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Comment #4 posted by Lucas on October 09, 2010 at 10:31:18 PT
how selfish??
I share your concern that prohibition NEEDs to go away.I think Jordan is just trying to adapt to the end of prohibition, so he can keep working legally, by unionizing.Remember, you and I have been smoking pot safely, as medical users, while the producers have remained at legal risk.Its actually selfish of me and you, to think that our medicine gives us a right to judge the producers of your medicines, as prohibitionists judge us.Producers have been taking all the risks, while medical consumers bask in their safe harbor.I think we owe the producers a huge debt of gratitude, and should not forget them as prohibition ends.Clearly the opposition wants us infighting, and wants to eliminate all the "dealers", and replace them with legalized "brokers".. Its a money grab by the establishment..Growers who have been taking all the risks, will then be marginalized, and replaced by new corporate businesses..I would rather see the existing growers legitimized.
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Comment #3 posted by FoM on October 09, 2010 at 10:17:30 PT
Storm Crow
That's right. Isn't that what everyone knew would happen when we finally get the laws changed? The price will drop and make it affordable for everyone. People should understand supply and demand.
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Comment #2 posted by Storm Crow on October 09, 2010 at 09:55:49 PT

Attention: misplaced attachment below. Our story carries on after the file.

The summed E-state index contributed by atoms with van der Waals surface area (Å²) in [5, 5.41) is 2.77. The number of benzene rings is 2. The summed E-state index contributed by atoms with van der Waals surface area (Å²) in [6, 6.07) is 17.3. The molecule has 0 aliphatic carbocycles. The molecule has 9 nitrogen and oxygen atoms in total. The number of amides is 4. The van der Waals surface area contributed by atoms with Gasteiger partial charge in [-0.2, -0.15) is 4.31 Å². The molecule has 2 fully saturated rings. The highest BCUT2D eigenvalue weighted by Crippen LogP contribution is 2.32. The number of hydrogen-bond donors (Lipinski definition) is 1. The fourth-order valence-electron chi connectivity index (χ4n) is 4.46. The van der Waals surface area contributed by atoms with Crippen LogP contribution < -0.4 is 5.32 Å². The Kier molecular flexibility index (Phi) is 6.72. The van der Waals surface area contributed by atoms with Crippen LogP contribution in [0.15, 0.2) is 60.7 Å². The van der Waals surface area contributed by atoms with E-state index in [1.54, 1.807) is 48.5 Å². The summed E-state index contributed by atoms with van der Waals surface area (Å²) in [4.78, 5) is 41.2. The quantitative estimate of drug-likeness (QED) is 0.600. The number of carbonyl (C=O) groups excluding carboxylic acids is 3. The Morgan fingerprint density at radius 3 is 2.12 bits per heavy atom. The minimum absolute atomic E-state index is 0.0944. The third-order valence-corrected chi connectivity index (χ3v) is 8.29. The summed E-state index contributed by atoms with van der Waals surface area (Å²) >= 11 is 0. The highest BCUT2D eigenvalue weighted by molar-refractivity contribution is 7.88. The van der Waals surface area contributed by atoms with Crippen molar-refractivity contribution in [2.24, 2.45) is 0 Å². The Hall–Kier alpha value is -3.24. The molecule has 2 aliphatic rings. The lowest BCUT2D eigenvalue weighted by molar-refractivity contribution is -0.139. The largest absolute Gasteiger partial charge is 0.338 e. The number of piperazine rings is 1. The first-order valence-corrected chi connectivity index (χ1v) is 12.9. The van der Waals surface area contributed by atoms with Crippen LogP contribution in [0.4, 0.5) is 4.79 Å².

I'm voting YES ON PROP. 19! Ginseng is a hard plant to grow. It demands certain soil and weather conditions, protection from the sun, and it takes years before harvest. I buy (el cheapo) powdered ginseng for about $35 a pound. Ginseng growers make a profit.Blueberry growers also have a fussy plant to deal with. It takes two years after planting before the growers get their first small harvest. I bought frozen blueberries for about $4 a pound a couple days ago. Blueberry growers make a profit.Tomato growers sell their tomatoes at $3 a pound, at the most, in winter. In summer, I buy tomatoes for less than a dollar a pound and still the tomato growers make a profit.Cannabis is an annual weed. It can be grown in Siberia, or Panama. Anyone who can grow a tomato plant can grow cannabis. Grown outdoors, it needs little in the way of fertilizers, and pesticides are usually unneeded. The only thing that has kept its price so artificially high, is prohibition and that will end in California this fall!The Rand Corp. is predicting an eventual post-legalization price of around $40 an ounce. Comparing that price to other agricultural products, the cannabis growers STILL will have a "sweet deal"- the price just won't be so totally obscene any more! Welcome to the REAL world of agriculture, Mr. Anderson! 
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Comment #1 posted by HempWorld on October 09, 2010 at 07:36:50 PT
Jordan Anderson is benefiting from prohibition
and doesn't want it to go away, how selfish!